May 29, 2017

Yellow & Purple (#kidartlit)

Last up on the #kidartlit list for complementary color pairings is yellow and purple, and boy are they hard to find -- I could only find two. If you have some to add, now is the time!

May 27, 2017

Blue & Orange (#kidartlit)

This week I'm a guest judge for #kidartlit, on the theme of “complementary colors,” so today I’m showing off blue and orange picture books.

May 25, 2017

Red & Green (#kidartlit)

In celebration of my stint as guest judge for #kidartlit, I'm spending the week talking about complementary colors in picture books, starting with red and green! Enjoy, and be sure to add any additions in the comments below — I'm always looking for more!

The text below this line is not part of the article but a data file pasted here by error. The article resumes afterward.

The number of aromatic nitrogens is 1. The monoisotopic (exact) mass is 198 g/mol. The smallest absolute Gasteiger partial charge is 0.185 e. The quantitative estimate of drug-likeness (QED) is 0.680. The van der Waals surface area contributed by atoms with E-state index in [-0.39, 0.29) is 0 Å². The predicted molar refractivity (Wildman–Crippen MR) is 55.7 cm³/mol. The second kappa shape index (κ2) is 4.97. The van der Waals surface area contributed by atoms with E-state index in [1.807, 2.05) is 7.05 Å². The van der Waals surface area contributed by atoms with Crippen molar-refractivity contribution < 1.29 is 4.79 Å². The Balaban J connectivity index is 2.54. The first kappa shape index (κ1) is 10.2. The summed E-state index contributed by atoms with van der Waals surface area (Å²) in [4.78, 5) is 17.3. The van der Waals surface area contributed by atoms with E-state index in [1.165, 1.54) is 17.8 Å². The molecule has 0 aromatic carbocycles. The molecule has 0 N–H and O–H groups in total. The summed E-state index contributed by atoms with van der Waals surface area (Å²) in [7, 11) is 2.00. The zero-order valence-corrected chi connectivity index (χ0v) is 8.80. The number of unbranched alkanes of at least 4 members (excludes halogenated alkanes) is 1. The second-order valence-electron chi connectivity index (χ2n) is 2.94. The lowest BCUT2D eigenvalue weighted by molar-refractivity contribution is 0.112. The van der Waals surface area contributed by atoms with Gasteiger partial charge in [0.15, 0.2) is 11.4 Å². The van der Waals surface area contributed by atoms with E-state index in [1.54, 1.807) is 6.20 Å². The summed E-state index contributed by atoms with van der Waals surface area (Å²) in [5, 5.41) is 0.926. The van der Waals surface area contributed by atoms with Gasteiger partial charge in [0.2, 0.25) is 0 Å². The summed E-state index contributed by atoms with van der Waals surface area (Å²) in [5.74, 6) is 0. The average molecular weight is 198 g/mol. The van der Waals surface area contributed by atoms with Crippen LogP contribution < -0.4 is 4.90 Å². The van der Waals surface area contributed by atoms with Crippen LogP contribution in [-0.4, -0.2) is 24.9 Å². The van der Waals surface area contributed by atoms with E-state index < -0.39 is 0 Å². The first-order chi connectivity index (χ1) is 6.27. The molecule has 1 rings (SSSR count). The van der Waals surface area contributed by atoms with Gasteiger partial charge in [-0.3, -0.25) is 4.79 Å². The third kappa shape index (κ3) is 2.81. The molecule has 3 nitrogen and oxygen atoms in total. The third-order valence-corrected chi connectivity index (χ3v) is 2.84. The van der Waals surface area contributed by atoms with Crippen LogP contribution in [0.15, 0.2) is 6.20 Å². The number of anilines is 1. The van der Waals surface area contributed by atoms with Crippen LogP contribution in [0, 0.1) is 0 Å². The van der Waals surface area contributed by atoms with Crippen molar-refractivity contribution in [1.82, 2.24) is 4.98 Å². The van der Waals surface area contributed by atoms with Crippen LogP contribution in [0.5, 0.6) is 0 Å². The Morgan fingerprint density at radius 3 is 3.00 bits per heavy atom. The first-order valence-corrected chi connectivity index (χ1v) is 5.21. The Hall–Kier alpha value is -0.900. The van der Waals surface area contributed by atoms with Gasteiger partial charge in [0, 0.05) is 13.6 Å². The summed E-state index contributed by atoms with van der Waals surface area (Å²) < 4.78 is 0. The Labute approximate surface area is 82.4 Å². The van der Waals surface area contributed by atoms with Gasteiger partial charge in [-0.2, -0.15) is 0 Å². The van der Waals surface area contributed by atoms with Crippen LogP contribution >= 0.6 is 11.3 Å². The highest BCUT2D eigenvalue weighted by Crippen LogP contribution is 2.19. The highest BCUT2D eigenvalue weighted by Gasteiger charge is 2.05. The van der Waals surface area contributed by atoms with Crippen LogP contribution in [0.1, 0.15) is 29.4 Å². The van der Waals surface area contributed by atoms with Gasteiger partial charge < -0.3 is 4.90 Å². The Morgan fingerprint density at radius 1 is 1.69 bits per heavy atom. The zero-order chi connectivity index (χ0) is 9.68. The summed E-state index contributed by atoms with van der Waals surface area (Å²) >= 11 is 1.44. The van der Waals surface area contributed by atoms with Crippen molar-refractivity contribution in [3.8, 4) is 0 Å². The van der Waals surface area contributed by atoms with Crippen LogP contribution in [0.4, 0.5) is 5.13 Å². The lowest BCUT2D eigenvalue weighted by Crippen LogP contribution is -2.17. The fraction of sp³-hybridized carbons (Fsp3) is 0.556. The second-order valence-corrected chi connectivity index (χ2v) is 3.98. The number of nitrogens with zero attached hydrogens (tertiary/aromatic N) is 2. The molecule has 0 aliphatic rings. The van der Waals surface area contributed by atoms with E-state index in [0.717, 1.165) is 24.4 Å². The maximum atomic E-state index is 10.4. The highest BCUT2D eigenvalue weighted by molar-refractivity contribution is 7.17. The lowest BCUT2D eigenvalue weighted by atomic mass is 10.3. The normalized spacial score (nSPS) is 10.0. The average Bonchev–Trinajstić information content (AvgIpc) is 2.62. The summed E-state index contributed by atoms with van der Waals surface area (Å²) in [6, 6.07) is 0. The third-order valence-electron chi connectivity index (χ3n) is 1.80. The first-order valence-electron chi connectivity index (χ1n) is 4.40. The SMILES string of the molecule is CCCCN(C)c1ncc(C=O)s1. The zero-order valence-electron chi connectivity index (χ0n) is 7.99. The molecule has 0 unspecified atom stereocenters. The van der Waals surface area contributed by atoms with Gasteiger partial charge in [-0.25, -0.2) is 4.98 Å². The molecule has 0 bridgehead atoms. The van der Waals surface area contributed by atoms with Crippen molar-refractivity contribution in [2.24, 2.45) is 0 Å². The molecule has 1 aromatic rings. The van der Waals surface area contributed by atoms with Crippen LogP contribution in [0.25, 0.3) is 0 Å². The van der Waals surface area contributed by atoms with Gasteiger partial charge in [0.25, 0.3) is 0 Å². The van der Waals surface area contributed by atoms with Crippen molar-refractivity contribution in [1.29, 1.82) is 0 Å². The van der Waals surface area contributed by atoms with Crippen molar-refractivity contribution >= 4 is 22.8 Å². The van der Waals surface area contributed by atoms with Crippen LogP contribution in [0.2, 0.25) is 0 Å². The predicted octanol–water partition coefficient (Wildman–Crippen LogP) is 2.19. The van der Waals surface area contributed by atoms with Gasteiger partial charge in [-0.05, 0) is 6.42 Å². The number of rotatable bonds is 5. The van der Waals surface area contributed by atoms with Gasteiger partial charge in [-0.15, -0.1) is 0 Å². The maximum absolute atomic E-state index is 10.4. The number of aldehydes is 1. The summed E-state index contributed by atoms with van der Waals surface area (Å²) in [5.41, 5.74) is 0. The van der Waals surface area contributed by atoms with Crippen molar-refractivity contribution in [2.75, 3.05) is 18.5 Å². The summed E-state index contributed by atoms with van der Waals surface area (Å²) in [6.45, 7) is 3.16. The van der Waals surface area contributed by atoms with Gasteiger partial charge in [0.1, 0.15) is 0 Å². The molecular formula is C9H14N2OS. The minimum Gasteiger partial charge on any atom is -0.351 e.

May 24, 2017

Mel guest judges #kidartlit

Starting today, I'm a guest judge for the #kidartlit challenge on Instagram! #kidartlit is a weekly hashtag challenge that inspires participants to share picture books, process art, crafts, and other learning activities on a theme. Every week features a new guest judge, and yours truly has chosen one of her favorite illustration topics: complementary colors! I hope you'll join me here and on Instagram as I guest judge and chat about my favorite picture books with complementary colors throughout the week.

May 23, 2017

Let's Talk Illustrators #26: Basak Agaoglu

If you haven't heard of debut author-illustrator Basak Agaoglu by now, I can safely say that won't be the case for long. Her debut The Almost Impossible Thing published in April 2017 to critical acclaim, and given the complexities of her debut (which we'll get into below!), the world is definitely waiting with baited breath to see what she'll create next. Basak was kind enough to stop by and chat about her foray into children's books and how she unexpectedly came to write her incredible debut. Enjoy!